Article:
Graves Introduces Bill to Promote Residency Fairness for Osteopathic Medical Students

September 21, 2022

WASHINGTON, DC – Congressman Sam Graves (MO-06), along with Representatives Diana Harshbarger (R-TN) and Chellie Pingree (D-ME), today introduced the Fair Access in Residency (FAIR) Act to reduce potential barriers that face osteopathic medical students when applying for federally-funded physician residency programs.

“North Missouri is the home to A.T. Still University in Kirksville, MO, the birthplace of osteopathic medicine, which continues to train the next generation of DOs. In a day and age when doctors are in short supply, specifically in rural areas, it’s critical they are able to complete their training and begin practicing,” said Graves. “Yet, many times osteopathic medical students aren’t even considered for taxpayer-funded residency programs. Rural healthcare needs the services and expertise of DOs like never before and this bill will remove some of the hurdles which can keep them from taking the next step in their training.”

“I am proud to help lead legislation that has the ability to transform accessibility to DOs across the country and strengthen our physician pipeline, especially in rural and underserved areas. It’s more critical now than ever that we ensure our taxpayer-funded residency training programs are fairly and equally deploying all the best talent of tomorrow’s doctors and specialists, from both DO and MD educational backgrounds,” said Harshbarger. “This bill is an important step toward ensuring transparency and equality in our taxpayer-funded GME programs, with the ultimate goal of increasing the number of physicians trained and serving our communities.”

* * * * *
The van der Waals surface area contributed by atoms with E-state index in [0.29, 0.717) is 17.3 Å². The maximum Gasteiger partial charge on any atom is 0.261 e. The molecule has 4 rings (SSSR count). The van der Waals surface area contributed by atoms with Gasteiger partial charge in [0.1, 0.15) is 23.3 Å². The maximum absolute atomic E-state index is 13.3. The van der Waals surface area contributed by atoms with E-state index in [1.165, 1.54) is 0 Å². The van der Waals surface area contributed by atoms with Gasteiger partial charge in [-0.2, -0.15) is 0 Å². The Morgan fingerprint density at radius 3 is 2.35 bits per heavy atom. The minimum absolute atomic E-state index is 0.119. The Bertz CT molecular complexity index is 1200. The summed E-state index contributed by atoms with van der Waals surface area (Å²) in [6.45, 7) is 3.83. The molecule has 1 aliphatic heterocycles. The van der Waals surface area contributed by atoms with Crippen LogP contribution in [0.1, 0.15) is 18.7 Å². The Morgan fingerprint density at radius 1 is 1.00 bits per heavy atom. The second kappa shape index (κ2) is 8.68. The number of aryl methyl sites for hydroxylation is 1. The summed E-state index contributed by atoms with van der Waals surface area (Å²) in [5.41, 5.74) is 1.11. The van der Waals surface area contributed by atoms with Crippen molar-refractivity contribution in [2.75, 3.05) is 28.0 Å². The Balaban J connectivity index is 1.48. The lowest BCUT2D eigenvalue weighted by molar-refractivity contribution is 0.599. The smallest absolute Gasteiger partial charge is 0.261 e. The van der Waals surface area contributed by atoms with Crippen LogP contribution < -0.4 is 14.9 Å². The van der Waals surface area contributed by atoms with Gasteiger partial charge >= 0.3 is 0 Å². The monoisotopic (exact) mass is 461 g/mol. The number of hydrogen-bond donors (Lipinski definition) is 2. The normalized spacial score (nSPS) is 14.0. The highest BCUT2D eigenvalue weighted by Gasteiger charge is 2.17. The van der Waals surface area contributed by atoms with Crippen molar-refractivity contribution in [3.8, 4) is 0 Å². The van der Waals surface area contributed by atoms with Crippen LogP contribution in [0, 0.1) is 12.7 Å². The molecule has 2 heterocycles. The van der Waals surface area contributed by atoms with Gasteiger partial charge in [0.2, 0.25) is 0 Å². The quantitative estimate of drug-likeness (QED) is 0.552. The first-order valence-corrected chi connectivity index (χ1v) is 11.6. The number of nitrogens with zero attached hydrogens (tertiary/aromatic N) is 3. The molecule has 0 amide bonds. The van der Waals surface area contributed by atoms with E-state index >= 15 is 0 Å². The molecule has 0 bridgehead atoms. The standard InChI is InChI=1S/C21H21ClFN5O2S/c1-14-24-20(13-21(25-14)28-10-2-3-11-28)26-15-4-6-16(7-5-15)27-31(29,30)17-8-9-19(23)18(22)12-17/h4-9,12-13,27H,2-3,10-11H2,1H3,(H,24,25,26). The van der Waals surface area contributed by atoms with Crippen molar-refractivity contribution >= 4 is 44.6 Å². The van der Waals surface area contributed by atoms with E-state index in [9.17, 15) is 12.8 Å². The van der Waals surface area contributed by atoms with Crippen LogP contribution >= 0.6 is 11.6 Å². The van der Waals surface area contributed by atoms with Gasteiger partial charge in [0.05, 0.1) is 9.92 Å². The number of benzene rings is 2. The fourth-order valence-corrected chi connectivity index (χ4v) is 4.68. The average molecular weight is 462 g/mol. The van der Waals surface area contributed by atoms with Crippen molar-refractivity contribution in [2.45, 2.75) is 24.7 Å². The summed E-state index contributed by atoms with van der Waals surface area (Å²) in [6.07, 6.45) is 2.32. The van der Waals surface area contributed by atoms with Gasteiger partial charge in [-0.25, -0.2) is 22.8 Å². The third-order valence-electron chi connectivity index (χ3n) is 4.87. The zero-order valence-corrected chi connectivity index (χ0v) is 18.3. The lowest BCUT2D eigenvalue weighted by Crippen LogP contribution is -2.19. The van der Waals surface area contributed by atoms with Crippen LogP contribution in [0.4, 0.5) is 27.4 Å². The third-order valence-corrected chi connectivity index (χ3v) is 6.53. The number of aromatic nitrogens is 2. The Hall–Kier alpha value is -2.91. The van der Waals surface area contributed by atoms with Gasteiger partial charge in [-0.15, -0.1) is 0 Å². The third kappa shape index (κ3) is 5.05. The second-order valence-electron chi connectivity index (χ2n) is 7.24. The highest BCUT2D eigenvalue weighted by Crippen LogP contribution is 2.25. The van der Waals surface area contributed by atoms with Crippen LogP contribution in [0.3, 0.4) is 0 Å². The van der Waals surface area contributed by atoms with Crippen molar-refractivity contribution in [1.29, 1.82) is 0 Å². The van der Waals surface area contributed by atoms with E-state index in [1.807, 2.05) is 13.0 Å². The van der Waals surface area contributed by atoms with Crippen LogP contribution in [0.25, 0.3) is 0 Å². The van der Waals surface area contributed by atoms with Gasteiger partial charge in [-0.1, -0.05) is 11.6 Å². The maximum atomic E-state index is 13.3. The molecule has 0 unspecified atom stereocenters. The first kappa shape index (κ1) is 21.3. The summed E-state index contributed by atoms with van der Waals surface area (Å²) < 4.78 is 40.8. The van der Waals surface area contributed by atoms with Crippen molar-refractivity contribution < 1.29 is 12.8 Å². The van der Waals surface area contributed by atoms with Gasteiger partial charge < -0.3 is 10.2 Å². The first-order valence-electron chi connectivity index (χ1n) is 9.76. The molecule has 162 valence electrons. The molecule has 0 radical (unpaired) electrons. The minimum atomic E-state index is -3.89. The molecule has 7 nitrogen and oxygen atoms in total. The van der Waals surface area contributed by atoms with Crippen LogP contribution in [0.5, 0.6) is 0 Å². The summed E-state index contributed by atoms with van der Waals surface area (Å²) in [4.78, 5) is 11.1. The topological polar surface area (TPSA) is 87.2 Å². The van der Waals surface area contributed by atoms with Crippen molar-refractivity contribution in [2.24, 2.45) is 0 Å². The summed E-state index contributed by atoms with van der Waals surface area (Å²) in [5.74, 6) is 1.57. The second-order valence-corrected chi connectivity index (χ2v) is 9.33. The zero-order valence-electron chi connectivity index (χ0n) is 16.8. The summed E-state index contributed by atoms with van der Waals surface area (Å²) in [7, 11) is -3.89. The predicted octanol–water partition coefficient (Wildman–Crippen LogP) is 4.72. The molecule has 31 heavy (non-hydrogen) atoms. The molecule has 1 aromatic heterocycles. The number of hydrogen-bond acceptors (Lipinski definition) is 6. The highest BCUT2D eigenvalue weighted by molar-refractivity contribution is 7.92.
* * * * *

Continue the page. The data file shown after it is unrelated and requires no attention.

“As one of the fastest growing health professions in the country, Doctors of Osteopathic Medicine provide essential care in our communities, particularly in rural and underserved areas. It’s ridiculous that osteopathic medical students are facing discrimination and extra hurdles to accessing federally funded residency programs. The FAIR Act will help to ensure more accountability from these programs,” said Pingree. “I’m proud that so many dedicated DOs are being trained in Maine and across the country. We should be helping them serve patients without unnecessary barriers, which is exactly what this legislation aims to do.”

The FAIR Act requires taxpayer-funded graduate medical education (GME) programs to: (1) report annually the number of applicants for residency from MD- and DO-granting medical schools and how many such applicants were accepted from each respective type of school and (2) affirm annually that they accept applicants from MD- and DO-granting medical schools and that if an examination score is required for acceptance, the MD and DO licensing exams will be equally accepted.

“The Fair Access in Residency (FAIR) Act is crucial to the health and wellness of our country. Passage helps assure patients will continue to have options and choices for their healthcare," said A.T. Still University President Craig M. Phelps, DO.

“We appreciate Reps. Harshbarger, Pingree and Graves’ effort to address the unfair barriers and discrimination that osteopathic medical students face when applying to federally funded residency training,” said American Association of Colleges of Osteopathic Medicine (AACOM) President and CEO Robert A. Cain, DO. “Ensuring that osteopathic medical students have an equitable path to residency not only reflects the spirit of single accreditation, which was designed to increase access to residency programs for both DOs and MDs, but it also addresses persistent and prevalent biases against osteopathic medical students, many of whom will go on to care for patients in rural and medically underserved communities. We also thank our peer organizations for supporting this vital bill.”